Gary writes:

Ask people if they would prefer to live in Singapore or America.

Jacob Oost writes:

What's the occupational licensing situation there? Would you say Singapore is trending statist or liberal these days?

Pietro Poggi-Corradini writes:

The Singapore Math curriculum is the best in the world (if you have kids I suggest you go through that with them). With that in mind I wonder if you'll be able to detect signs of a higher math literacy over there.

Chris writes:

One of the frequent excuses about why market healthcare can't work is that the average person wouldn't be able to intelligently be able to weigh the options. How do they figure it out in Singapore?

Bill writes:

Here is an article by another free market economist who visited Singapore 20 years ago with a bunch of college students.

It would be interesting to see if you believe the perspectives still hold true today after your visit.

Peter writes:

Could you ask the health care officials about the incentives that doctors face while in practice? I believe that the biggest problem with our system is that doctors make money every time they treat a patient. I think that in a more rational system, the doctors would lose money every time they treat a patient.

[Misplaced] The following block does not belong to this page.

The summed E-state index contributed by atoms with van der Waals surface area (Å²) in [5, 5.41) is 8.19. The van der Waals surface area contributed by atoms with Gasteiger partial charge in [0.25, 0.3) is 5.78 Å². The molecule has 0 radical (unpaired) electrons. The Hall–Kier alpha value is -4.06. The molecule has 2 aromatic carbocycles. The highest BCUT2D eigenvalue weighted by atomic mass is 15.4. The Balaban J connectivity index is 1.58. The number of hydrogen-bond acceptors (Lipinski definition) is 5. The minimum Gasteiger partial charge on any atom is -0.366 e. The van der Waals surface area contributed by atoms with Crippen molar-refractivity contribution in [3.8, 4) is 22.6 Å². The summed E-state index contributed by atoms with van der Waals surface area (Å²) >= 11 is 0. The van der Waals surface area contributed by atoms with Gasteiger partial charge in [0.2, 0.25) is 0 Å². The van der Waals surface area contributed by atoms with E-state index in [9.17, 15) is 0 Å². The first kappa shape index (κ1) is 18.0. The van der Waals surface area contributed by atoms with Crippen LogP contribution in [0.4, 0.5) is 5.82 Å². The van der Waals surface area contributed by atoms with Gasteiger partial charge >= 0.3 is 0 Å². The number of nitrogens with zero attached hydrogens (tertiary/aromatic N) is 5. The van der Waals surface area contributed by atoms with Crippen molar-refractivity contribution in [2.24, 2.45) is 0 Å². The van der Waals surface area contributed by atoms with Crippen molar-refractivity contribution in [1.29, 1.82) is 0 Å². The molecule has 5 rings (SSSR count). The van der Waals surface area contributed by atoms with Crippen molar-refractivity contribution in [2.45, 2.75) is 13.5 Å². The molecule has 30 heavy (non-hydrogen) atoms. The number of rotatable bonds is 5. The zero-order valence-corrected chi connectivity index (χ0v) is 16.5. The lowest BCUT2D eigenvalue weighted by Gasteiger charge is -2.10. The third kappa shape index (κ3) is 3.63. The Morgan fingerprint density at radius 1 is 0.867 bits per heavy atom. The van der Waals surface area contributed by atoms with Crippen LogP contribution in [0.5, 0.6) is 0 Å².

RL writes:


Find out what kind of hurtles immigrant physicians face to practice medicine there...

johnleemk writes:

You might find Malaysia a useful control for any comparisons with Singapore. Both countries have pretty much the same history and culture, but Malaysia is distinctly more statist than Singapore. (As for democratisation, it's hard to say - Malaysia is more free than Singapore in some areas, but Singapore is freer in others.)